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Naga rebel group says no compromise on flag, Constitution issue

Many Naga groups, including the NSCN-IM, claim that the Nagas were never part of India and had even declared Independence on August 14, 1947
Last Updated : 01 June 2022, 03:02 IST
Last Updated : 01 June 2022, 03:02 IST
Last Updated : 01 June 2022, 03:02 IST
Last Updated : 01 June 2022, 03:02 IST

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The National Socialist Council of Nagaland, NSCN-IM, on Tuesday, said it has decided to “uphold and protect Naga's unique history and national principle at any cost”.

The Naga nationalist separatist group, which is currently in ceasefire with the Centre, could be hinting that it would not compromise on its demand for a recognised Naga flag, and a separate Constitution, in order to end the decades-old conflict.

The rebel group made the decision at the "emergency" meeting at its “General Assembly” that had been convened to decide its "response" to the Centre's refusal to accept NSCN-IM's demands.

“As compelled by unpredictable situation, the Naga people are bound to take national decision to uphold and protect Naga unique history and Naga national principle at any cost (sic)," the outfit said in a statement.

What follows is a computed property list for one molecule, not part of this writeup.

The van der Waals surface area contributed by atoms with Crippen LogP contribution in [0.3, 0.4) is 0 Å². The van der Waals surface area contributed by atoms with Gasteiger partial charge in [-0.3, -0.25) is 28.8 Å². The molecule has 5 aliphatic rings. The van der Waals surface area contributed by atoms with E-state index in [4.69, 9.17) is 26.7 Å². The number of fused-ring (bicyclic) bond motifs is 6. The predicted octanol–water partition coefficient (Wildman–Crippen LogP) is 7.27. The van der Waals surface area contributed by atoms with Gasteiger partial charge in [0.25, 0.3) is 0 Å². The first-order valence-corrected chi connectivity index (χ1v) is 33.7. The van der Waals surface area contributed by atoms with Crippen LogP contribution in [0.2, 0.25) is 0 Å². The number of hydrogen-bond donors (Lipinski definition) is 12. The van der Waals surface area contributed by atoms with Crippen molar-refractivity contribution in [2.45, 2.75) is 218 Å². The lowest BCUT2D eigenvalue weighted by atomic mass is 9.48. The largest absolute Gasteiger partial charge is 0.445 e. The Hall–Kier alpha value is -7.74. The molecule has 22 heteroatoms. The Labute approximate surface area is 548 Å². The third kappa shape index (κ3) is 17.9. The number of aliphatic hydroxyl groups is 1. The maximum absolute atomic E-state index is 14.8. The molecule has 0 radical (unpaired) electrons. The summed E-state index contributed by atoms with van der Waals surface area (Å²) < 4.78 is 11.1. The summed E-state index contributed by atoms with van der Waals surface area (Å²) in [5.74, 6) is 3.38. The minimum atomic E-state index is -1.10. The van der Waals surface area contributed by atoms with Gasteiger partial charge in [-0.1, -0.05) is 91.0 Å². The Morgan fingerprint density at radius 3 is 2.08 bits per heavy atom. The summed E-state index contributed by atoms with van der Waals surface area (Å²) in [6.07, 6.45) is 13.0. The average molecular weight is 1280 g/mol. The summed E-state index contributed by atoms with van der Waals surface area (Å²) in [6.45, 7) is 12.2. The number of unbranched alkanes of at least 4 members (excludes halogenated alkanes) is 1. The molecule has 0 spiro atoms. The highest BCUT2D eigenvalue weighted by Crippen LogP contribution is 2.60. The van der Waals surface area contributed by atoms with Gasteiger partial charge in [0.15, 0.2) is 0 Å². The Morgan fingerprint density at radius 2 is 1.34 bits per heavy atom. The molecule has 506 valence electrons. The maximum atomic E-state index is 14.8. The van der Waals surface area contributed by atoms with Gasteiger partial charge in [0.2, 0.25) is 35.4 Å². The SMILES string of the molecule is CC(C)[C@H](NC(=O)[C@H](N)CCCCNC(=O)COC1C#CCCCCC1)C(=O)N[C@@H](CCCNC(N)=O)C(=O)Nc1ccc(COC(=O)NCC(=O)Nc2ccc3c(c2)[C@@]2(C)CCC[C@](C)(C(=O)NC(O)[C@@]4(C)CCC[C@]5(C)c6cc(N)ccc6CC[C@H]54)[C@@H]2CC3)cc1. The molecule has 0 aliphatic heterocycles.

Although the outfit did not outright say there was no compromise, there were implications in the speech by NSCN-IM chairman Q Tuccu: “How can we forfeit Naga National Flag and Naga Constitution in the name of Naga political solution? What belongs to us that define our political identity can never be compromised for the sweet morsel in the name of Naga political settlement. We can not be made a laughing stock before the world by tamely succumbing to pressure or temptation. (sic)”

It is reported that during negotiations, the Centre had proposed that it was ready to accept the Naga flag as a “cultural flag” which was turned down by the NSCN-IM on May 26.

Many Naga groups, including the NSCN-IM, claim that the Nagas were never part of India and had even declared Independence on August 14, 1947, after the British had left India. The NSCN-IM, which had been leading an armed fight for a separate land, signed a ceasefire in 1997. Their leaders and cadres have been lodged in a camp at Hebron near Dimapur in Nagaland since then.

In August 2015, the central government had signed a “Framework Agreement" with the NSCN-IM in New Delhi in presence of Prime Minister Narendra Modi. Based on this framework, a final agreement was to be signed. But the NSCN-IM’s insistence on its “core demands” for a separate flag and Constitution for the Nagas has delayed the process.

The Centre, in 2017, had signed another preliminary agreement with Naga National Political Groups (NNPG), a forum of seven other rebel groups. The NNPG was not insistent about a separate flag and Constitution.

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Published 31 May 2022, 17:14 IST

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